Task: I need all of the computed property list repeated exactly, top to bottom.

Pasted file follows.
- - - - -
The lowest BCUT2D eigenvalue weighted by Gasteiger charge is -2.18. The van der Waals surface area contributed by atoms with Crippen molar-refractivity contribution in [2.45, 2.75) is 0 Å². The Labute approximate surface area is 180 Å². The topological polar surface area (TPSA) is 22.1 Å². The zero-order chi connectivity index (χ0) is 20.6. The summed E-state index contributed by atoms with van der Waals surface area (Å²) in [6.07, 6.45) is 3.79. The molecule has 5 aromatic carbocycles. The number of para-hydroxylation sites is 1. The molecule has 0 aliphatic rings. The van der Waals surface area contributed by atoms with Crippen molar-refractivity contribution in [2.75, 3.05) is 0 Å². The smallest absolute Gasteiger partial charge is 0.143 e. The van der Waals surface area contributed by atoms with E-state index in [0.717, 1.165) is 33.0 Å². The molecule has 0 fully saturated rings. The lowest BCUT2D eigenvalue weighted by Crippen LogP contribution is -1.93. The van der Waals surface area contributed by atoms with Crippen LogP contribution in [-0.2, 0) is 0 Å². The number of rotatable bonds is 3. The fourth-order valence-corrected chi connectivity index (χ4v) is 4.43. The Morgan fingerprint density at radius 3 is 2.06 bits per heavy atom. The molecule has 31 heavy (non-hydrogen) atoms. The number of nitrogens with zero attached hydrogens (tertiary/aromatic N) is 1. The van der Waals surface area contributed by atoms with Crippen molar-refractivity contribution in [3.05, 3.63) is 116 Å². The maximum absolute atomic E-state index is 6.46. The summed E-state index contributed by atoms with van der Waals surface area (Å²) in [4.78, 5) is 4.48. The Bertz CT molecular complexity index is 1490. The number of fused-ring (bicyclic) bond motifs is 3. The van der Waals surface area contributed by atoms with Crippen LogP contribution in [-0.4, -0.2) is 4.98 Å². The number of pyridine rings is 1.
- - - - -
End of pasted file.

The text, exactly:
The lowest BCUT2D eigenvalue weighted by Gasteiger charge is -2.18. The van der Waals surface area contributed by atoms with Crippen molar-refractivity contribution in [2.45, 2.75) is 0 Å². The Labute approximate surface area is 180 Å². The topological polar surface area (TPSA) is 22.1 Å². The zero-order chi connectivity index (χ0) is 20.6. The summed E-state index contributed by atoms with van der Waals surface area (Å²) in [6.07, 6.45) is 3.79. The molecule has 5 aromatic carbocycles. The number of para-hydroxylation sites is 1. The molecule has 0 aliphatic rings. The van der Waals surface area contributed by atoms with Crippen molar-refractivity contribution in [2.75, 3.05) is 0 Å². The smallest absolute Gasteiger partial charge is 0.143 e. The van der Waals surface area contributed by atoms with E-state index in [0.717, 1.165) is 33.0 Å². The molecule has 0 fully saturated rings. The lowest BCUT2D eigenvalue weighted by Crippen LogP contribution is -1.93. The van der Waals surface area contributed by atoms with Crippen LogP contribution in [-0.2, 0) is 0 Å². The number of rotatable bonds is 3. The fourth-order valence-corrected chi connectivity index (χ4v) is 4.43. The Morgan fingerprint density at radius 3 is 2.06 bits per heavy atom. The molecule has 31 heavy (non-hydrogen) atoms. The number of nitrogens with zero attached hydrogens (tertiary/aromatic N) is 1. The van der Waals surface area contributed by atoms with Crippen molar-refractivity contribution in [3.05, 3.63) is 116 Å². The maximum absolute atomic E-state index is 6.46. The summed E-state index contributed by atoms with van der Waals surface area (Å²) in [4.78, 5) is 4.48. The Bertz CT molecular complexity index is 1490. The number of fused-ring (bicyclic) bond motifs is 3. The van der Waals surface area contributed by atoms with Crippen LogP contribution in [-0.4, -0.2) is 4.98 Å². The number of pyridine rings is 1.